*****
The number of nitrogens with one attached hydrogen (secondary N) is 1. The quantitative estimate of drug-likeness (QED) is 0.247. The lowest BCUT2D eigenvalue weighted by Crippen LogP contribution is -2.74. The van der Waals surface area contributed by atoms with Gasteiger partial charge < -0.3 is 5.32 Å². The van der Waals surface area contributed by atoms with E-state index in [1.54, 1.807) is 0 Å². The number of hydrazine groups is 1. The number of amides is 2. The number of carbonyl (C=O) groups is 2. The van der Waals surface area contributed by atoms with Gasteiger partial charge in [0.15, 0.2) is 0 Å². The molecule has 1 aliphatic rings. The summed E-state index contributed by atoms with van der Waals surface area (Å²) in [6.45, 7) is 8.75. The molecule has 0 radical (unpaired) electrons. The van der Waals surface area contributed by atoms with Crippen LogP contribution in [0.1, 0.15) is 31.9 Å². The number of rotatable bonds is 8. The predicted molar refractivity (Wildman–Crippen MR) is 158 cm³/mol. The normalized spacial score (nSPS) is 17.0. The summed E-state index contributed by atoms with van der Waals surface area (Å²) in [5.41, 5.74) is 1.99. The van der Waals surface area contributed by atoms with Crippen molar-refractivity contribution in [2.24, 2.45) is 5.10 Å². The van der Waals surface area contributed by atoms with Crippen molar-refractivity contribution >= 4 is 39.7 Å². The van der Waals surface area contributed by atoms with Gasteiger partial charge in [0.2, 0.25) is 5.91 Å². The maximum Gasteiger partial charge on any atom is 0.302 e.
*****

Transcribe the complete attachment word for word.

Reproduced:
The number of nitrogens with one attached hydrogen (secondary N) is 1. The quantitative estimate of drug-likeness (QED) is 0.247. The lowest BCUT2D eigenvalue weighted by Crippen LogP contribution is -2.74. The van der Waals surface area contributed by atoms with Gasteiger partial charge < -0.3 is 5.32 Å². The van der Waals surface area contributed by atoms with E-state index in [1.54, 1.807) is 0 Å². The number of hydrazine groups is 1. The number of amides is 2. The number of carbonyl (C=O) groups is 2. The van der Waals surface area contributed by atoms with Gasteiger partial charge in [0.15, 0.2) is 0 Å². The molecule has 1 aliphatic rings. The summed E-state index contributed by atoms with van der Waals surface area (Å²) in [6.45, 7) is 8.75. The molecule has 0 radical (unpaired) electrons. The van der Waals surface area contributed by atoms with Crippen LogP contribution in [0.1, 0.15) is 31.9 Å². The number of rotatable bonds is 8. The predicted molar refractivity (Wildman–Crippen MR) is 158 cm³/mol. The normalized spacial score (nSPS) is 17.0. The summed E-state index contributed by atoms with van der Waals surface area (Å²) in [5.41, 5.74) is 1.99. The van der Waals surface area contributed by atoms with Crippen molar-refractivity contribution in [2.24, 2.45) is 5.10 Å². The van der Waals surface area contributed by atoms with Crippen molar-refractivity contribution >= 4 is 39.7 Å². The van der Waals surface area contributed by atoms with Gasteiger partial charge in [0.2, 0.25) is 5.91 Å². The maximum Gasteiger partial charge on any atom is 0.302 e.